13 February 2020
Local and regional authorities as the roots of rule of law

Local and regional authorities as the roots of rule of law

Let’s dare more democracy – and this depends on strengthening the rule of law. This is one of the main political priorities of the PES Group for the new mandate of the European Committee of the Regions. In light of the rule of law backsliding in some Member States in recent years, the issue has also come to the forefront in the Committee. The PES Group has always been very vocal about reinforcing the rule of law’s principle within the Member States, and has stressed the importance of ensuring the key role of local and regional authorities in the endeavour to defend our European values.

The Opinion on “Strengthening the rule of law within the Union – A blueprint for action” drafted by Franco Iacop, Member of the Regional Council of the Friuli Venezia Giulia Region (Italy) and former member of the PES Group, highlights the role of local and regional actors in the resistance against the backsliding. PES Group President Christophe Rouillon presented the opinion for adoption during the inaugural plenary session of the Committee’s seventh term of office. Progressive local and regional authorities are leading the fight against illiberalism. At the same time, Europe’s cities and regions must not be held hostage by mechanisms of conditionality. The later can limit their access to funding if their respective national governments undermine European values. The European Committee of the Regions thus supports the PES rapporteur’s endorsement of the proposal to create a horizontal EU level mechanism to monitor the state of the rule of law in all EU member states on an annual basis.

“The rule of law is not only one of the fundamental common values of the European Union. It is also an existential condition for its functioning. Civil society and local and regional authorities are crucial in strengthening the rule of law. We believe that sanctions are necessary for those violating the rule of law but for perpetrators, not for victims. This Committee has long pressed the case for the regions and cities of Europe not to be sanctioned for breaches of the rule of law by national governments. With this opinion, we have set out ways in which a deeper cooperation with local communities (their civil society, their legal defenders and their public administrations) can contribute to the defence and promotion of a culture of law,” said Rouillon.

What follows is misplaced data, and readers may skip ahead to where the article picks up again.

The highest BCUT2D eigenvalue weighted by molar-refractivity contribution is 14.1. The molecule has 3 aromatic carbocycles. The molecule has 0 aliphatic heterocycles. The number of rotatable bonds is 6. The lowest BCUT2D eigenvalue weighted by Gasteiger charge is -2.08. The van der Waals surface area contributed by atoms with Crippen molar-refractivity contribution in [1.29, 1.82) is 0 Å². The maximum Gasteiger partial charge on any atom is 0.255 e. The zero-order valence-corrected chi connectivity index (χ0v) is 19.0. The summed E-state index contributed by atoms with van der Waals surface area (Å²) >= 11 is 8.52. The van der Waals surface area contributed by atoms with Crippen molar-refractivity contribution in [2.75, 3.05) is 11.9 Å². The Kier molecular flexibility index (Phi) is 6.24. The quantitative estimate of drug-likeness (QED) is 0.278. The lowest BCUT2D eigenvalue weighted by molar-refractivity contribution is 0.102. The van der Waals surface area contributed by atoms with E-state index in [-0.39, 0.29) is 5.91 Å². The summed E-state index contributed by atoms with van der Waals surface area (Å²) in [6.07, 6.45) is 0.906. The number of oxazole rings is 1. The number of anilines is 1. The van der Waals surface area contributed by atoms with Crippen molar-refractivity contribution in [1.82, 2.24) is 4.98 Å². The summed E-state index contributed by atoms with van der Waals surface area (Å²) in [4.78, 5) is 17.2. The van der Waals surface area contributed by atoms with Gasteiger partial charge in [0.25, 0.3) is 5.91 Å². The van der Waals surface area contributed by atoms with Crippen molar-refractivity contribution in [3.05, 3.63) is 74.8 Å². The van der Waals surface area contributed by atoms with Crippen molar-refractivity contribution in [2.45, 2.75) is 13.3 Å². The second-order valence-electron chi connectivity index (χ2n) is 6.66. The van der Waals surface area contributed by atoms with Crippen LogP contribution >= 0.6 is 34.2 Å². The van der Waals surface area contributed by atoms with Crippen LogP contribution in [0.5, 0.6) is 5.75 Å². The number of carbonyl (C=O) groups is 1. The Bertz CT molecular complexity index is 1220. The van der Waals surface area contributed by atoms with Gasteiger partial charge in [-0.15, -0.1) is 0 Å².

Rouillon reiterated the need for a preventative approach, building the annual review process for the rule of law’s state on an information with a base as broad as possible and including sources at local and regional level. These efforts should aim at protecting the freedom of the press as it has become gradually more restricted in some member states. “We must address these threats with an increased support for the independent press, including the local media”, Rouillon stressed.

The Opinion’s core demands are mirrored in several other initiatives such as the Pact of Free Cities, which was recently signed by the mayors of the capital cities of the four Viségrad countries (Bratislava, Budapest, Prague and Warsaw). Although the mayors stem from different parties of the political spectrum, they nevertheless vow that their cities will devote themselves to the promotion of democratic principles as well as to remaining open to cross-country cooperation with other European cities for this cause.

The four mayors presented their Pact of Free Cities during a press conference on 12 February in the European Parliament, conference coinciding with the adoption of the opinion. “In central Europe, mayors have come together to make it clear that we do not reflect the policies of the Visegrad national governments. Cities can be the biggest allies to deal with the democratic deficit and find alliances that are closer to citizens,” said Budapest mayor Gergely Karácsony.

The European Parliament also held a debate on the ongoing threat to the Rule of law in Poland during its plenary session.

Despite the stagnating progress in the procedures’ Article 7 against Hungary and Poland, our vigilance must not subside. Therefore, the opinion (adopted by a large majority):

  • welcomes the initiative of the European Commission to reinforce the actual system of the rule of law’s monitoring, and calls the Commission to pay attention to possible breaches of the rule of law at local and regional level;
  • calls for a greater involvement of local and regional authorities in promoting and diffusing a strong rule of law culture, e.g. through the creation of a pilot project in which several cities would voluntarily carry out rule of law checks involving local partners in their respective areas;
  • calls for conditionality funding to be used only as a measure of last resort due to its huge impact on local communities, which are usually not responsible for breaches to the rule of law;
  • suggests improved trainings on the rule of law in the context of the management of EU funds to prevent corruption;
  • stresses the importance of independent and professional media as a prerequisite for a vibrant civil society;
  • suggests to explore the idea of annually designating a European "rule of law capital" as a way to highlight the centrality of the issue.

 

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